China Cabinet Makeover Part III
Custom built wine rack and panel doors
Today’s post will describe the custom built doors and our awesome surprise of the addition of a custom wine rack we decided to add to the middle section of our china cabinet makeover part III.
Our first thought was to add doors across the entire front of the china cabinet. However, this just seemed off. I knew it needed something else. While enjoying a glass of wine with hubby, it hit me, wine rack! That is the beauty of custom creation, they evolve in the moment and wine can be involved in the decision ;-).
Standing back and looking closer, it was going to happen, the center section of the china cabinet would be perfect for a twelve bottle custom built wine rack. We decided to use a similar wine rack holder method we used on a prior project, but wanted to introduce a new building technique. The end result was excellent and one we will use again.
In our previous wine rack construction technique we built for the charity project merely laid each wooden slate on top of each other. This created a bit of a bulky look just right for that piece, but this one would need something a bit more tucked back as you see below – Isn’t she cute! If you missed that post you can read it by clicking Here.
For this DIY custom build wine rack design, we wanted to join the boards by cutting half the board width, so each board overlaid the other which provided a nice clean look. To start the project we needed some stock that was thick enough to blend with the overall weight of the china cabinet. The custom built wine rack was created using 1” x 48” pine, available from The Home Depot. After determining the length and width of the wine holder we cut to length the wine rack pieces. Which you see on the Craftsman table saw below.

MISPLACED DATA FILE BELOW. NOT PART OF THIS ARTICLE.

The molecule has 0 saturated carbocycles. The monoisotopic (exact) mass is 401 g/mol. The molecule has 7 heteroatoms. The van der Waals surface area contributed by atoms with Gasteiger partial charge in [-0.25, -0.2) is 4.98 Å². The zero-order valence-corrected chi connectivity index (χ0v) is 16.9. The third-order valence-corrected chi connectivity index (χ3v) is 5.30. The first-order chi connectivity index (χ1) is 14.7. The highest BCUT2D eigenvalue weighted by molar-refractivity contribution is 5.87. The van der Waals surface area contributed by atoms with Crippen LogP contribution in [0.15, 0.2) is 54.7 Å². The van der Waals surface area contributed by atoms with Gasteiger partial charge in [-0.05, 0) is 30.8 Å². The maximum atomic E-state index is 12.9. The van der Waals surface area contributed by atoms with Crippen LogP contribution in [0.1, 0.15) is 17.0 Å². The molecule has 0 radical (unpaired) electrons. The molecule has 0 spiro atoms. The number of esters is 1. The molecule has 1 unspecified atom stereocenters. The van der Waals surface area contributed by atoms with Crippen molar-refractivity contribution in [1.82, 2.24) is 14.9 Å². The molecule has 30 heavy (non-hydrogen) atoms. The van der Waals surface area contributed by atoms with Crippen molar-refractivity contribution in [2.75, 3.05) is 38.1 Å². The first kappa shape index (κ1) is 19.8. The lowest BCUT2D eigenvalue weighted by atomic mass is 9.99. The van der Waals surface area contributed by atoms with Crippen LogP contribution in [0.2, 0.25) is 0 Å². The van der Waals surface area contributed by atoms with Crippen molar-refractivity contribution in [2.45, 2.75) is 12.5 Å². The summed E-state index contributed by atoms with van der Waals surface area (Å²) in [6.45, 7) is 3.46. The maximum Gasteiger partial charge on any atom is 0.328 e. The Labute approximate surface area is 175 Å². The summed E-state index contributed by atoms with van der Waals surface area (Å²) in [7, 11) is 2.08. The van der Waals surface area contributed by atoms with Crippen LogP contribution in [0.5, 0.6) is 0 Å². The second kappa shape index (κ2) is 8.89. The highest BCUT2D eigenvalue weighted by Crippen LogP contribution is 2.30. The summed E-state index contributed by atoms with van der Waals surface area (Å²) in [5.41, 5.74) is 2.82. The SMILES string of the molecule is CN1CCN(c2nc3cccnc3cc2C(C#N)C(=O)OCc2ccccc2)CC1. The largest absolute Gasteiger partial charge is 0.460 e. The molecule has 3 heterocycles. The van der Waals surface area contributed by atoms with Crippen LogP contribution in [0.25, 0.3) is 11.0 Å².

As shown above, we laid the vertical four wine rack pieces (two for the front section and two for the back section) and marked a line where the horizontal pieces would cross. This defined where we would rabbit cut, which we learned from Wood Magazine how to cut the pieces on our table saw. We repeated this measuring process for the horizontal sections, making sure to define the exact location where the horizontal and vertical sections crossed.
Once the measuring was complete, it was time to cut the rabbits. Since we don’t have a dado blade, we used two stop blocks that defined the right and left edges of the rabbit. We raised the blade to the required height and cut the left edge. We then made repeated cuts until all the stock was removed.
With the custom built wine rack pieces cut we did a dry fit before we nailed and glued the pieces together wtih our Ryobi Nail gun and Titebond glue. I love the look and it will bring anther update to an old china cabinet that will help make it a functional storage space.
After the wine holder was built, it was time to move to the panel doors. Keeping in mind the overall size of the wine cabinet, we opted for a thick raised panel door using thin PureBond, trimmed with dado 1×2 and completed using ¼ round.
To get the exact door dimension we clamped two 1x2s to one edge of the cabinet and measured the remaining space and subtracted 1/8” (1/16” gap for each cabinet door side, which just happens to be the size of a dime). We cut two ¾” Pure Bond panels using our measurements. We then added the 1×2 trim to complete the look. Finally, we cut ¼” round to provide a finished decorative look and attached with our Ryobi nail gun, filled in the cracks and nail holes with wood filler and Bondo combo to get ready to sand and prime with Valspar.
With the doors cut and trimmed, it was time to dry fit the panel doors into their space. It took a bit of adjusting, but we were happy so far with the look and where this piece is going!
Now, we are to the tough part – the finish work to make it just the right piece for our home. See you soon for the last part of our China Cabinet Make over series!
Hope you are as excited as we are to bring you this great old piece that became new again.
Until tomorrows Post – Have a great night!